Every great adventure should start with the unexpected discovery of a hidden passage on a long forgotten trail. Action music also helps 🙂 ….. clic this and continue.. ( or not )
Petra is just like that. Petra was re-discovered by western civilization in 1812… who lost it remains unknown. Indiana Jones is credited with reintroducing Petra again to movie fans in “The Last Crusade”. The Bedouins think this is all rather entertaining, they always knew where it was..:) The city is estimated to have been established in the 6th century BC by the Nabataeans. The city is notably listed as one of the Seven Wonders of the World and a World Heritage Site.
I offer no apology for the length of this post.
Before you enter the city proper, you are teased by this carving. The actual city is still a good walk away.
Before you can enter the city you must navigate a long narrow canyon called a Siq. It’s entirely fitting, adding drama with every step.
A quote by the BBC referred to Petra as “a city half as old as time”. A few steps into the Siq and you had the sensation of stepping back in time.
The sunlight reflecting through the canyon exposed incredible color, texture and detail.
Psalm 19:1 “God’s glory is on tour in the skies, God-craft on exhibit across the horizon.”
If the Heaven’s declare his handiwork, His valleys, carved by His hands celebrate creation.
After a mile walk through one of the most beautiful places I have ever seen, you catch first sight of the city. Petra: Rock
Khazneh: The Treasury
The number one question I have been asked about the treasury: ” is the room inside just like it looks in the last crusade?” The answer…no. We have all been duped by hollywood again. The room is a large empty space. There are two very impressive carved buildings in Petra. This one and at the other end of town and up the mountain, The High Temple, also called the Monastery. I don’t think that is by accident. The two main things people worship, God or gods and money. It’s very clear that ornate banks is not a modern idea and as we saw in Germany, ornate churches have been around for a long time. Maybe people feel safer trusting their money to people in fancy buildings. Maybe some people feel closer to God in a fancy building. Manufactured validation and security. I think both assumptions are very dangerous.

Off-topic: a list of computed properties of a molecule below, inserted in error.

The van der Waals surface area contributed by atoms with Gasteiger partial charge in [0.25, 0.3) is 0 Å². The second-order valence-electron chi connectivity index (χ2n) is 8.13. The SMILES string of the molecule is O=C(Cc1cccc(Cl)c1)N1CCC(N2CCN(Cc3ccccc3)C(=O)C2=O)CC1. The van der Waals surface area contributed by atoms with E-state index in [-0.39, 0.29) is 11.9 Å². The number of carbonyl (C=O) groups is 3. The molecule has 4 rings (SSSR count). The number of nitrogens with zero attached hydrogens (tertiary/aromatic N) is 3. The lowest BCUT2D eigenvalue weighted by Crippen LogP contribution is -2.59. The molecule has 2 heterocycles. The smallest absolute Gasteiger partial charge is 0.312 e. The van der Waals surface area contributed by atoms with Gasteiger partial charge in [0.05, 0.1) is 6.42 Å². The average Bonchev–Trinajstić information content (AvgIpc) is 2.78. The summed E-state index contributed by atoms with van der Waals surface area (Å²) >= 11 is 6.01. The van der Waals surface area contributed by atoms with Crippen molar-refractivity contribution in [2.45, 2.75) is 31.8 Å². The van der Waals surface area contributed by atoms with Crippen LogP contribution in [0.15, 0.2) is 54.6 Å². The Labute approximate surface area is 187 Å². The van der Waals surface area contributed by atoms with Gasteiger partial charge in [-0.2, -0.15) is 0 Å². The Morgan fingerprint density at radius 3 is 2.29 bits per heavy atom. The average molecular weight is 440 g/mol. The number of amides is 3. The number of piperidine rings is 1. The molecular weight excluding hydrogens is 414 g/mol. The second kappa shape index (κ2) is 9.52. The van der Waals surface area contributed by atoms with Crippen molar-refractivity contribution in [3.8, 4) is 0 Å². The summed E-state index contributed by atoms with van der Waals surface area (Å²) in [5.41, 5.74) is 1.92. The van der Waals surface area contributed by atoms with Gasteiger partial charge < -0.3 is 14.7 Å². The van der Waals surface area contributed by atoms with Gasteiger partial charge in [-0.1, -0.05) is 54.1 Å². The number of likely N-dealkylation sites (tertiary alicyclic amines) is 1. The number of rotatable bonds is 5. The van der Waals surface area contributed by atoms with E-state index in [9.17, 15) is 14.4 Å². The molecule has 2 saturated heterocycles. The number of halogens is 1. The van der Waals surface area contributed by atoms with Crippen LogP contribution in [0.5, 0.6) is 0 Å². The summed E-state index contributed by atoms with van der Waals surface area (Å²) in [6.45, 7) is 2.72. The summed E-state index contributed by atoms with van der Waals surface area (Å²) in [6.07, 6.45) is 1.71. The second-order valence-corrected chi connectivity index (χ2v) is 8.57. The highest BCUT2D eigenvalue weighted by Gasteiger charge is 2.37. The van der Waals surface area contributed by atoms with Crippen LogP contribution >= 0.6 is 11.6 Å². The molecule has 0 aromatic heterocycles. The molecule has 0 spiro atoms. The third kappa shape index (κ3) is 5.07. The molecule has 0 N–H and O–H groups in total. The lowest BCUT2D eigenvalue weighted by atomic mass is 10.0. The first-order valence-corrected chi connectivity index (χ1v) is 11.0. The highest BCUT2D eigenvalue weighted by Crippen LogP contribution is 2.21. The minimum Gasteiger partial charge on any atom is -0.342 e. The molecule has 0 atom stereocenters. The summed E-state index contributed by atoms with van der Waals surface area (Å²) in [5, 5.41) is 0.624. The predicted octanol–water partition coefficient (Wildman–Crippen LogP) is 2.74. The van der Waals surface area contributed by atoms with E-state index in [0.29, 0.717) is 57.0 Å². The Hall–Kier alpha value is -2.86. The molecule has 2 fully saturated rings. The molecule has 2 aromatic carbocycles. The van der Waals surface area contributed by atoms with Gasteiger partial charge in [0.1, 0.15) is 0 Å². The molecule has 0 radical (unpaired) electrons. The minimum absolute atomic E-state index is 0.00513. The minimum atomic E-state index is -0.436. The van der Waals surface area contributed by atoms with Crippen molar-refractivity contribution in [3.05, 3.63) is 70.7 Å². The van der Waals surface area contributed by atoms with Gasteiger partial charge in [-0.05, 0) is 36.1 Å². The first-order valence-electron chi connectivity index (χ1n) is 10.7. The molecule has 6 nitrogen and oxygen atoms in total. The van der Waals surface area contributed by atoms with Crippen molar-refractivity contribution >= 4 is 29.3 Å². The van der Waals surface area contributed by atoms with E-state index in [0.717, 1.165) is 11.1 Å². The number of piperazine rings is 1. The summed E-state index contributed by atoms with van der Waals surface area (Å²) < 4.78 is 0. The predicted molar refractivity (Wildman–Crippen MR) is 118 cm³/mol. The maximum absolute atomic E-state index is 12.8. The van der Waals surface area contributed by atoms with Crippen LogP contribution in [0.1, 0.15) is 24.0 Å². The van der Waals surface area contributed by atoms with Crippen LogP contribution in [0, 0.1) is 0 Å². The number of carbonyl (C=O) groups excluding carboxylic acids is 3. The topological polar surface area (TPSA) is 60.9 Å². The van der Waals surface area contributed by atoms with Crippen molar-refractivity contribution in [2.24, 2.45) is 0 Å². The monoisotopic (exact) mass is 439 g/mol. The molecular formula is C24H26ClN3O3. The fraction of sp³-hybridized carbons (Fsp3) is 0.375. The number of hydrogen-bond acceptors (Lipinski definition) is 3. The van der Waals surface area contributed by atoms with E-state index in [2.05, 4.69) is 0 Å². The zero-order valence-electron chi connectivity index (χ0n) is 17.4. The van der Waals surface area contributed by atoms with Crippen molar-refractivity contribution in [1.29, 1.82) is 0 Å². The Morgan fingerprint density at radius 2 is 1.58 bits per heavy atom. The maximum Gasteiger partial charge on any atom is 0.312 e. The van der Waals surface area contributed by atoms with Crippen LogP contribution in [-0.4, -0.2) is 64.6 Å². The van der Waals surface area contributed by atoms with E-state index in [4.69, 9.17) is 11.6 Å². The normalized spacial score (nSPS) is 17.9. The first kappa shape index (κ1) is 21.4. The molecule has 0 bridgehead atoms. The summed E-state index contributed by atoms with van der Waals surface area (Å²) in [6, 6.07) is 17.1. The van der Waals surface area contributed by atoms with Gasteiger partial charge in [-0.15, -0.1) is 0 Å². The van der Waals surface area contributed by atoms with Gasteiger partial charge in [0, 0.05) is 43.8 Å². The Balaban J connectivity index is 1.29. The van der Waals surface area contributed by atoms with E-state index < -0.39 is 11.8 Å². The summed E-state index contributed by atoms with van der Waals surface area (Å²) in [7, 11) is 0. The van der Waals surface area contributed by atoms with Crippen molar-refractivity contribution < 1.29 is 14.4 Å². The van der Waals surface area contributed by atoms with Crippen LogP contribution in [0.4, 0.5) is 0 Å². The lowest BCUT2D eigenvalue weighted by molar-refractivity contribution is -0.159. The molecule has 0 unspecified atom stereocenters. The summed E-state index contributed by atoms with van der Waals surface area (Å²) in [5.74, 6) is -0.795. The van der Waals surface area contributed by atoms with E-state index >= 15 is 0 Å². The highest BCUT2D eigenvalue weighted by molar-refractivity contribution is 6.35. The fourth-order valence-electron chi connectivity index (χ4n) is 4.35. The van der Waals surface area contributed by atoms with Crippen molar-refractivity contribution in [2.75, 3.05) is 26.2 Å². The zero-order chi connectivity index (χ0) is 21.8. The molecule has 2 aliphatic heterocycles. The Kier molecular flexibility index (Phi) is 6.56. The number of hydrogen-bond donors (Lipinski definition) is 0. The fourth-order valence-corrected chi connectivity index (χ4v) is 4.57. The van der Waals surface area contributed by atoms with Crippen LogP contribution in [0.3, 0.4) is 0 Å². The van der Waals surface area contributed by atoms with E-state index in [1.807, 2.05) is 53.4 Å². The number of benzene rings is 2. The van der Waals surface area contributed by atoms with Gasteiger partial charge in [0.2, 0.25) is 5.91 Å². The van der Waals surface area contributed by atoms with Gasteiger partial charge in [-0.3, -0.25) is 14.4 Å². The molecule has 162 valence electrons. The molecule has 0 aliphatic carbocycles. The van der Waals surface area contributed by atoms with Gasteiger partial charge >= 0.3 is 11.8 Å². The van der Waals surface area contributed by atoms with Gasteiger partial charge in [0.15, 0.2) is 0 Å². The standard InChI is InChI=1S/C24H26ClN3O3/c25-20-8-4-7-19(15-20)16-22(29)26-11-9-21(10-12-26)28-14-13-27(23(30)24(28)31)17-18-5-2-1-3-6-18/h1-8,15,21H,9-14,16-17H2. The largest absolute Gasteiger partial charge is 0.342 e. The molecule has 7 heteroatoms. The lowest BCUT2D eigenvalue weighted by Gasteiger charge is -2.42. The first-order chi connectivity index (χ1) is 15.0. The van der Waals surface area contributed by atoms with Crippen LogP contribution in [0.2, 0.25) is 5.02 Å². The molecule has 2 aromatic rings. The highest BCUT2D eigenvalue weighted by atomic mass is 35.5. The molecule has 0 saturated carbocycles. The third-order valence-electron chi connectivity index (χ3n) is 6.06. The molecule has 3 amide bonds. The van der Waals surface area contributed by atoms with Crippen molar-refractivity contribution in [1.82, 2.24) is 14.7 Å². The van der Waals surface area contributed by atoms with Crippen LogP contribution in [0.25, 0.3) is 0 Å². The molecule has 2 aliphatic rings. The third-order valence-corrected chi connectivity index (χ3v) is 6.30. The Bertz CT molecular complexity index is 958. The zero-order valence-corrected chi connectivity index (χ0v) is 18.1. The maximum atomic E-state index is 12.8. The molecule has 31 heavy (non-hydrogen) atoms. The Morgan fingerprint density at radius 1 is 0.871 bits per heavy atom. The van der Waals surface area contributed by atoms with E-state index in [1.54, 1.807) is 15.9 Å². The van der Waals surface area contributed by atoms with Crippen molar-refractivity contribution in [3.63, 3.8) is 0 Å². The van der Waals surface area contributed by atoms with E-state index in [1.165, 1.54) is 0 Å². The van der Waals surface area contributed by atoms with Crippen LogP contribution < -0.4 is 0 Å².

At one time the cash flowed freely in Petra. This is where they kept it. History documents that Petra was an important stop on a vital trade route. The Nabataean’s had harnessed the power and storage of water and created a monopoly of sorts. Caravans would stop for water, supplies and various and sundry goods and services. In part, a truck stop oasis with a little Las Vegas style entertainment thrown in.
Not unlike the city square in Mainz, Germany, Petra had a town center.
Complete with a Roman style amphitheater.
A great earthquake leveled portions of the city in 363 AD damaging the water system and many buildings. Petra’s decline accelerated under Roman rule due in part to increasing sea trade routes.
Some of the man made structures remain partially standing after the earthquake.
At the far end of town, the trail leads up the mountain to the high Temple.
At this point I had a decision to make. I could hike up the trail or ride a donkey. My pride clearly said hike it. But the memory of the hike up Sinai was alive and well in my calves. Ron V. ( our faithful guide ) was convinced the donkey would throw me to my death and said so.
As I watched my hiking buddies head up the trail, I got on a donkey. I knew instantly I had made a good decision for me. I was having fun immediately.
Mark Beeson took this picture. This may have the first and only time I was in front ! 🙂
The High Temple aka The Monastery ( “Ad-Deir” ).
The building was dedicated in the first century to Obodas I ( a deified former king ) and is believed to have been used as a symposium. Basically a place to hangout, drink to much and talk philosophy. There are hints that pagan idol worship and all types of perversions were also entertained here. There is not a lot of documentation about the people of Petra. They had no written language.
Around the fourth century, Christianity came to Petra. It had a church and a bishop named Aterius.
These guys are hiking machines and great traveling companions !
From this vantage point and in this general direction is Mount Hor, the resting place of Moses’s brother Aaron. The Israelites stopped here and mourned Aaron for 30 days. For me, sometimes historical icons like Moses take on a kind of non-humanity. This being Aaron’s burial site stripped away a bit of that for me. Moses was a great man of God, but he was a man, he had a brother a couple wives and a couple kids, Gershom and Eliezer. Aaron was their uncle. To us Moses can become a biblical character, almost like an actor in a movie, but he was a flawed man just like the rest of us.
One account says he made a serious mistake here at Petra, at least according to Arab tradition. He directly disobeyed God and struck a rock with the rod instead of speaking to the rock as God had instructed him. As a result, neither Moses or Aaron were able to enter the promised land.
Everything has consequences.
If you go up the mountain, you must go down.
At the time when the city was in full swing and enjoying their height of prosperity, you can be sure they thought they were building the greatest city in the world. There was evidence everywhere of a sudden stop to the forward momentum. Stairways climbing to nowhere, half done facades.
The crowds roll in. It was a little easier to imagine what the city would have looked like in it’s “hay day” with thousands of tourists wandering around.
It would have been great fun to leave Petra on a spirited horse, like Indy.. or a Camel. Maybe next time… Now.. back to the future..